A graphic of a city with "Parking. It's all about space" text.

Homeowners and businesses can now choose how much on-site parking to provide on their properties.

At the June 23, 2020 City Council Public Hearing (item 3.22), City Council voted to enable Open Option Parking city-wide effective July 2, 2020. Open Option Parking means that minimum on-site parking requirements have been removed from Edmonton’s Zoning Bylaw, allowing developers, homeowners and businesses to decide how much on-site parking to provide on their properties based on their particular operations, activities or lifestyle.

Removing parking minimums doesn’t necessarily mean that no parking will be provided. Businesses and homeowners know their parking needs best and have an interest in ensuring they are met, making this approach more likely to result in the “right amount” of parking.

Under the new rules, barrier-free (accessible) parking will continue to be provided at comparable rates to before and bicycle parking requirements have increased. Maximum parking requirements have been retained downtown, and expanded in Transit Oriented Development (TOD) and main street areas.

Design requirements for both surface and underground parking facilities have also been enhanced, and opportunities created for businesses and homeowners to share parking or lease out parking spaces to nearby properties. The City will monitor the impacts of shared parking and report back to City Council in early 2021.

While the change will be transformative, it will also be gradual. Only coming into effect as homes and businesses are slowly developed or redeveloped across the city in the decades ahead.

Curbside Management Strategy

The introduction of Open Option Parking was recognized as having potential impacts to on-street curbside parking demand and utilization patterns over time. As a result, the City has developed a Curbside Management Strategy, which seeks to more equitably and strategically manage and diversify how we use our public curbside space.

Canadian Institute of Planners Award

The Canadian Institute of Planners awarded the City’s Open Option Parking project with an Award for Planning Excellence. “Edmonton’s Open Option Parking strategy can transform the City and inspire other Canadian communities to look at similar changes,” said a statement from the Jurors. “Crowd-sourcing data collection, and the effort to make parking discussions interesting and relevant, were both key factors that stood-out. This project will positively impact the sustainability of Edmonton’s future, while creating a more vibrant livable community.” Learn more about the award.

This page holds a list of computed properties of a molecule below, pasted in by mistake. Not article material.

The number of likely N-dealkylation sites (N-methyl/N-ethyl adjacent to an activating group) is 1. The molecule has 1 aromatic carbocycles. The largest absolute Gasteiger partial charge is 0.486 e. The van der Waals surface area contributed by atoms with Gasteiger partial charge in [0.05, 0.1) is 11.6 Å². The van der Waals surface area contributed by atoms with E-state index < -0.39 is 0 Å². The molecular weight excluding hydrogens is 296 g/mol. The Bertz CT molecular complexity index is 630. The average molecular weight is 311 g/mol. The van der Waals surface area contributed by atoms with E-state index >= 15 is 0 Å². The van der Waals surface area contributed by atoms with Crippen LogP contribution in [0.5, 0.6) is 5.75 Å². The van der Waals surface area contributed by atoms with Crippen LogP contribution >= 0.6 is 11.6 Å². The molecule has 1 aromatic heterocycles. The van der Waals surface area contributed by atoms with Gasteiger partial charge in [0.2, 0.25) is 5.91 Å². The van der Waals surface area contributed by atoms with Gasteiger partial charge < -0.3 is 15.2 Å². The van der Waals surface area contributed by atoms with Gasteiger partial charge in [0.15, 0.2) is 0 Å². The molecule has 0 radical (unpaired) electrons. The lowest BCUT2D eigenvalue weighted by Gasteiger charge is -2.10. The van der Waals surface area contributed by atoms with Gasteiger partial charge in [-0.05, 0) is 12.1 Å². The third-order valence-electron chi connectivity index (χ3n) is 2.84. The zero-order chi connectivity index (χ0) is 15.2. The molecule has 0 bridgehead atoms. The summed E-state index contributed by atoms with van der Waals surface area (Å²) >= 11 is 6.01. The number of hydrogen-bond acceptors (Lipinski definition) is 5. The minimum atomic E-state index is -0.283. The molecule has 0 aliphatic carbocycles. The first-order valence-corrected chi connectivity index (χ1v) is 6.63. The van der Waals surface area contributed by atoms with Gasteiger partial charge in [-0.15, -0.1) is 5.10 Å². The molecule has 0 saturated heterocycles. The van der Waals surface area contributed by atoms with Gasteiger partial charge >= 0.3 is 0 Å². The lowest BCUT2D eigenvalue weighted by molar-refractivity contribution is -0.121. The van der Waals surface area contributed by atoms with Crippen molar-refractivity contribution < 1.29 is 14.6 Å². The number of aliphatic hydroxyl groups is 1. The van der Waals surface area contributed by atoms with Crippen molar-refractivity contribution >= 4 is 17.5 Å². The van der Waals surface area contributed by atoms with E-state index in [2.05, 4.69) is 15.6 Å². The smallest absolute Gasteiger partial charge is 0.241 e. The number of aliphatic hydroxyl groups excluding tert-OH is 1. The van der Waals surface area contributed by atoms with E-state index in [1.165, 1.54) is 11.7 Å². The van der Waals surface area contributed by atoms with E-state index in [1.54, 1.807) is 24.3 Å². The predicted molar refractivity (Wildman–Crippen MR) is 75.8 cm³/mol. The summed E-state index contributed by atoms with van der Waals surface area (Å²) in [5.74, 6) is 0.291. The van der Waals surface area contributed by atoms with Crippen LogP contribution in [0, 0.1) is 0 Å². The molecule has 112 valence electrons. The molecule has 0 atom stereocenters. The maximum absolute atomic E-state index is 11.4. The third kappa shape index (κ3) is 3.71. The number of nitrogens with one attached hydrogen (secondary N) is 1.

Benefits of Open Option Parking

Designing our city around parking amenities instead of people has resulted in an oversupply of land dedicated to parking and overlooked business opportunities. Eliminating parking minimums is a practical, fiscally responsible move that delivers significant long-term benefits for Edmonton, including:

  • Improving choice and flexibility in how businesses and homeowners use their properties and meet their parking needs.

  • Moving us closer to achieving the vibrant, walkable and compact city envisioned in ConnectEdmonton and the City Plan. Parking can take up a lot of space, making neighbourhoods more spread out and less walkable. Removing minimums enables more walkable main street shopping areas and local amenities, such as neighbourhood coffee shops, that Edmontonians have told us they want.
  • Removing an economic barrier to new businesses and more diverse, affordable housing options. Parking is expensive, running anywhere from $7,000 to $60,000 per stall. This cost gets passed down in the rent or mortgage Edmontonians pay, goods bought and services used.
  • Supporting more diverse transportation options and climate resilience. Transportation contributes more than 30% of greenhouse gas emissions in Edmonton and is responsible for more than 40% of energy use. Open Option Parking helps open the door for the possibility of a less auto-centric future.
  • Enabling opportunities for businesses and homeowners to share parking or lease out space to nearby properties. Edmonton has a long history of allocating a disproportionate amount of space to automobiles, which has led to a greater than 50% oversupply of on-site parking city-wide. Allowing developments to share or lease out parking makes more efficient use of this existing oversupply.

Why We Reviewed the Rules

Parking is a powerful, but often hidden, force that shapes how our communities are designed and influences every aspect of how people live, work, and move around.

Many of the zoning rules that determined the minimum number of on-site parking spaces homes and businesses were required to have were put in place in the 1970s. Edmonton has changed considerably since then, and the rules needed to be updated to make sure they made sense for Edmonton today and the future Edmonton envisioned by ConnectEdmonton and the City Plan.

Click on the dots in the infographic below to learn more.

Drag to view image
Tap on hotspots to learn more.

An interactive image with hotspot links for various parking options Show interactive image